Joint Task Force 2

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Joint Task Force 2
Deuxième Force opérationnelle interarmées (French)
JTF2 Patch.svg
Founded1 April 1993
Country Canada
TypeSpecial operations force
RoleSpecial operations
Part ofCanadian Special Operations Forces Command[2]
Garrison/HQOttawa, Ontario (Dwyer Hill) [3]
Motto(s)Latin: facta non verba, lit.'deeds not words' &
Latin: ubique, lit.'everywhere'
DecorationsUnited States Presidential Unit Citation
LGen Michael Rouleau, OMM, MSC, CD
Col Barry MacLeod[citation needed]
LCol Ray Romses[5]
HeaddressTan beret

Joint Task Force 2 (JTF 2; French: Deuxième Force opérationnelle interarmées, FOI 2) is an elite special operations force of the Canadian Armed Forces, serving under the Canadian Special Operations Forces Command. JTF2 is known to work with other special operations forces such as Delta Force, Seal Team Six the British SAS and the British SBS. The unit has distinguished itself as a world-class special operations unit.[6][7][8]

Serving as the centrepiece of Canadian special operations, JTF 2 is primarily tasked with counter-terrorism operations, both domestic and abroad, and specializes in direct action, special reconnaissance and surveillance, hostage rescue, protective security, foreign internal defence and other high-value tasks.[9] Much of the information regarding JTF 2 is classified, and is not commented on by the Government of Canada.[10]


Major-General Nicolas Matern, right, former commander of Joint Task Force 2 and deputy commander of the Canadian Special Operations Forces Command

In 1992, Deputy Minister of Defence Robert Fowler announced he was recommending to Governor General Ray Hnatyshyn that he disband the Royal Canadian Mounted Police's Special Emergency Response Team (SERT) and create a new military counter-terrorism group. The decision was made largely because the Canadian Forces offered a greater pool of recruits for the program than civilian police forces, and it stemmed the public uproar about police being taught to use primarily lethal means.[11]

In early 1993, the unit was activated with just over 100 members, primarily drawn from the Canadian Airborne Regiment and Princess Patricia's Canadian Light Infantry.[11] They were given the SERT facility on Dwyer Hill Road near Ottawa as their own base of operations, and permanently parked a Greyhound bus and a DC-9 aircraft on the grounds for use in training.[11]

Its first scheduled action was Operation Campus, the protection of highways and water treatment plants around the Oka reserve while a police force tried to "crack down on smuggling" on the native reserve, immediately following the Oka crisis. However two daily newspapers in Quebec revealed the operation just days before it was to go into action, and it was cancelled.[11] The federal budget of December 2001 allocated approximately $120 million over six years to expand unit capabilities and double its size to an estimated 600 personnel, as part of the overall plan following the attacks of September 11, 2001.[12]

Battle honours[edit]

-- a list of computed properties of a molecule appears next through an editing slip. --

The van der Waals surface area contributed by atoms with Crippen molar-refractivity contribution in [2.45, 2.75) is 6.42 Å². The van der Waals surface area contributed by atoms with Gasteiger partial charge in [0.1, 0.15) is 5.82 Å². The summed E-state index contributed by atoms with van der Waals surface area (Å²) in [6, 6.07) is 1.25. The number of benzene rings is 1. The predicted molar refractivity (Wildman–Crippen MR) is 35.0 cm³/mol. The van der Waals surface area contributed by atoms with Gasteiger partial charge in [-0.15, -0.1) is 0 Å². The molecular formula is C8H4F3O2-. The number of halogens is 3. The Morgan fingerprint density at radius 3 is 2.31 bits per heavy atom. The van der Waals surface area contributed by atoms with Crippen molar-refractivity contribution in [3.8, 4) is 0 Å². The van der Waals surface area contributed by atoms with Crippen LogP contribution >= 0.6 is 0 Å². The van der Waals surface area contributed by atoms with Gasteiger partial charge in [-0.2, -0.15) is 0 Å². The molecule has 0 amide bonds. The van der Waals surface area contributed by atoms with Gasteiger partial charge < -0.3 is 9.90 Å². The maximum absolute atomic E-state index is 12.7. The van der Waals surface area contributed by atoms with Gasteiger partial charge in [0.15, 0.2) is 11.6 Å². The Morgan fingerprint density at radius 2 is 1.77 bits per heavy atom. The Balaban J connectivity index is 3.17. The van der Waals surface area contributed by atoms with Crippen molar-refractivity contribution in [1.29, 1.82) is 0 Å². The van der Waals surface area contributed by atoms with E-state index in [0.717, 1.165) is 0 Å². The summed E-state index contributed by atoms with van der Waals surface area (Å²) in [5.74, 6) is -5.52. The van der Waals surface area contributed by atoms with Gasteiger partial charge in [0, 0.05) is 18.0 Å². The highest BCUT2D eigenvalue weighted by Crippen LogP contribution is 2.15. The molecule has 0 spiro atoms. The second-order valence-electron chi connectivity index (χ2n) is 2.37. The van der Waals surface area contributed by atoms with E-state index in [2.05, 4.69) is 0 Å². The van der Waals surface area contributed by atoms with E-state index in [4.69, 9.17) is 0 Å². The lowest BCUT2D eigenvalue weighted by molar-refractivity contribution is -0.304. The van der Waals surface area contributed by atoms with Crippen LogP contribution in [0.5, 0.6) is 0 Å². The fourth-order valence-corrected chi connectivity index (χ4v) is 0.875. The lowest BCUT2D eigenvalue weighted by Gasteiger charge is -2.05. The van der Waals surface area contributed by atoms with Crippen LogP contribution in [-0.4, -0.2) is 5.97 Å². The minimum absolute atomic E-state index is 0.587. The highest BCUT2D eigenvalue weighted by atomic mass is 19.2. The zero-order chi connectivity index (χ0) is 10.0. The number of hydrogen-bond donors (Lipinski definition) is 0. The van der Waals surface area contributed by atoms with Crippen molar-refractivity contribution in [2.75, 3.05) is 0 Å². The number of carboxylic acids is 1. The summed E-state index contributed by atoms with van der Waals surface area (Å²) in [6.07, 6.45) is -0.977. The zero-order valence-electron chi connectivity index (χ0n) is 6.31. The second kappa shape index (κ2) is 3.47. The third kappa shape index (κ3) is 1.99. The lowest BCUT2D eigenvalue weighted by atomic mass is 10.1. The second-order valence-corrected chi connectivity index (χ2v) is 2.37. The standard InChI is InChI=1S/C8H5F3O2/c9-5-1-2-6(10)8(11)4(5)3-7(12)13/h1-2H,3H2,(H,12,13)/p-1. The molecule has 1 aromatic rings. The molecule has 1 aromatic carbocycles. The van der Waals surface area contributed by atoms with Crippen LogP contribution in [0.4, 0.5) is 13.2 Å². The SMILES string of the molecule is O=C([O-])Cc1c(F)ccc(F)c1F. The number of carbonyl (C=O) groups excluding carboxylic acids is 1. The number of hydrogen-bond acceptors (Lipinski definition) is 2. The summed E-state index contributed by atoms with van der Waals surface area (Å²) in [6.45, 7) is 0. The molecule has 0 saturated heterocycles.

Joint Task Force 2's motto is facta non verba, Latin for "deeds not words".[13] JTF2 does not carry individual battle honours, but instead also shares the motto ubique ("everywhere") with The Royal Regiment of Canadian Artillery and the Corps of Royal Canadian Engineers.[14]



JTF 2 forces were inserted into Bosnia, operating in two- to four-man[15] teams hunting for Serbian snipers who were targeting UN forces at the sniper alley.[11] They were scheduled to free approximately 55 hostages in Operation Freedom 55, but the mission was cancelled as the Bosnian Serbs released all the prisoners voluntarily.[11]


In 1996, JTF 2 deployed to Haiti to advise the security forces of President René Préval on methods to repel the revolutionary army, train local SWAT teams and raid weapons smugglers in Port-au-Prince.[11]

According to the Canadian Broadcasting Corporation,[16] JTF 2 was also in Haiti at the time that Haitian president Jean-Bertrand Aristide was ousted from power in 2004. They protected the Canadian embassy and secured the airport.

War on Terror[edit]

In the aftermath of the September 11 attacks and the American declaration of a War on Terror, approximately 40 JTF 2 soldiers were sent to southern Afghanistan in early December 2001 to be part of Task Force K-Bar, under the command of Captain Robert Harward. The Canadian public was not informed of the deployment. However, in Sean M. Maloney's book Enduring the Freedom, it was reported that JTF 2 was secretly deployed without Prime Minister Jean Chrétien's permission in early October 2001.[17][18][19] Under Task Force K-Bar, JTF 2 worked extensively with the U.S. 3rd Special Forces Group; one of their first missions in Afghanistan was what Harward described as "the first Coalition direct action mission since the Second World War." The joint operation with a team of Green Berets targeting a Taliban command node almost ended in disaster when a Chinook carrying JTF 2 operators was forced to make a hard landing near the target site.[17] While serving with Task Force K-Bar, Harward also stated that the JTF 2 team under his command was his first choice for any direct action.[20]